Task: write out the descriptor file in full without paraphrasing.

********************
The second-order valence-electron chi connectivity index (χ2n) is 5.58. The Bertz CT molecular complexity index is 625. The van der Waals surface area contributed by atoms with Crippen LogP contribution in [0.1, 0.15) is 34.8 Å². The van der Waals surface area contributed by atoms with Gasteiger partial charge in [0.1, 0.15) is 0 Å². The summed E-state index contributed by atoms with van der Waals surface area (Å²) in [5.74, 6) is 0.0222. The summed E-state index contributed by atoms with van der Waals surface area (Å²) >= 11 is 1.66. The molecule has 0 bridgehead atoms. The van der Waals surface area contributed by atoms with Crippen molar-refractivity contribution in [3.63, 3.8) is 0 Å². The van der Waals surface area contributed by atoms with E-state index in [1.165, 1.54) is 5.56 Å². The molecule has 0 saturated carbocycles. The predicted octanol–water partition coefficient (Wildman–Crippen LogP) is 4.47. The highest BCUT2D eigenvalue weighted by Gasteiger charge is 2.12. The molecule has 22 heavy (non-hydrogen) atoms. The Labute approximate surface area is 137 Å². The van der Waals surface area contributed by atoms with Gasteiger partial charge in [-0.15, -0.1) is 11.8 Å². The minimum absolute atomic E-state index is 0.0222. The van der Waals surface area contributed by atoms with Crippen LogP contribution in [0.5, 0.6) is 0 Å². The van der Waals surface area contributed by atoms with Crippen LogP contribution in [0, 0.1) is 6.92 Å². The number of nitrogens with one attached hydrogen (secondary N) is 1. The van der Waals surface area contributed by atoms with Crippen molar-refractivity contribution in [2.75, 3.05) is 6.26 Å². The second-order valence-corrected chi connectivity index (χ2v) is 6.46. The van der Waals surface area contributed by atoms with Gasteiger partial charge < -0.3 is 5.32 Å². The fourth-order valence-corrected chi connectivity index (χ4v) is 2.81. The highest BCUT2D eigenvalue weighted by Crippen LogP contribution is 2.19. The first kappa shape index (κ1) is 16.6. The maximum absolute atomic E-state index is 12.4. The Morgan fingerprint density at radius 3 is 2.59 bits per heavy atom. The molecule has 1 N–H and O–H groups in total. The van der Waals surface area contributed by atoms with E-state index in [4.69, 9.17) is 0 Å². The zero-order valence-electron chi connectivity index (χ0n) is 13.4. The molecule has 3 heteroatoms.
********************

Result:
The second-order valence-electron chi connectivity index (χ2n) is 5.58. The Bertz CT molecular complexity index is 625. The van der Waals surface area contributed by atoms with Crippen LogP contribution in [0.1, 0.15) is 34.8 Å². The van der Waals surface area contributed by atoms with Gasteiger partial charge in [0.1, 0.15) is 0 Å². The summed E-state index contributed by atoms with van der Waals surface area (Å²) in [5.74, 6) is 0.0222. The summed E-state index contributed by atoms with van der Waals surface area (Å²) >= 11 is 1.66. The molecule has 0 bridgehead atoms. The van der Waals surface area contributed by atoms with Crippen molar-refractivity contribution in [3.63, 3.8) is 0 Å². The van der Waals surface area contributed by atoms with E-state index in [1.165, 1.54) is 5.56 Å². The molecule has 0 saturated carbocycles. The predicted octanol–water partition coefficient (Wildman–Crippen LogP) is 4.47. The highest BCUT2D eigenvalue weighted by Gasteiger charge is 2.12. The molecule has 22 heavy (non-hydrogen) atoms. The Labute approximate surface area is 137 Å². The van der Waals surface area contributed by atoms with Gasteiger partial charge in [-0.15, -0.1) is 11.8 Å². The minimum absolute atomic E-state index is 0.0222. The van der Waals surface area contributed by atoms with Crippen LogP contribution in [0.5, 0.6) is 0 Å². The van der Waals surface area contributed by atoms with Crippen LogP contribution in [0, 0.1) is 6.92 Å². The number of nitrogens with one attached hydrogen (secondary N) is 1. The van der Waals surface area contributed by atoms with Crippen molar-refractivity contribution in [2.75, 3.05) is 6.26 Å². The second-order valence-corrected chi connectivity index (χ2v) is 6.46. The van der Waals surface area contributed by atoms with Gasteiger partial charge < -0.3 is 5.32 Å². The fourth-order valence-corrected chi connectivity index (χ4v) is 2.81. The highest BCUT2D eigenvalue weighted by Crippen LogP contribution is 2.19. The first kappa shape index (κ1) is 16.6. The maximum absolute atomic E-state index is 12.4. The Morgan fingerprint density at radius 3 is 2.59 bits per heavy atom. The molecule has 1 N–H and O–H groups in total. The van der Waals surface area contributed by atoms with E-state index in [4.69, 9.17) is 0 Å². The zero-order valence-electron chi connectivity index (χ0n) is 13.4. The molecule has 3 heteroatoms.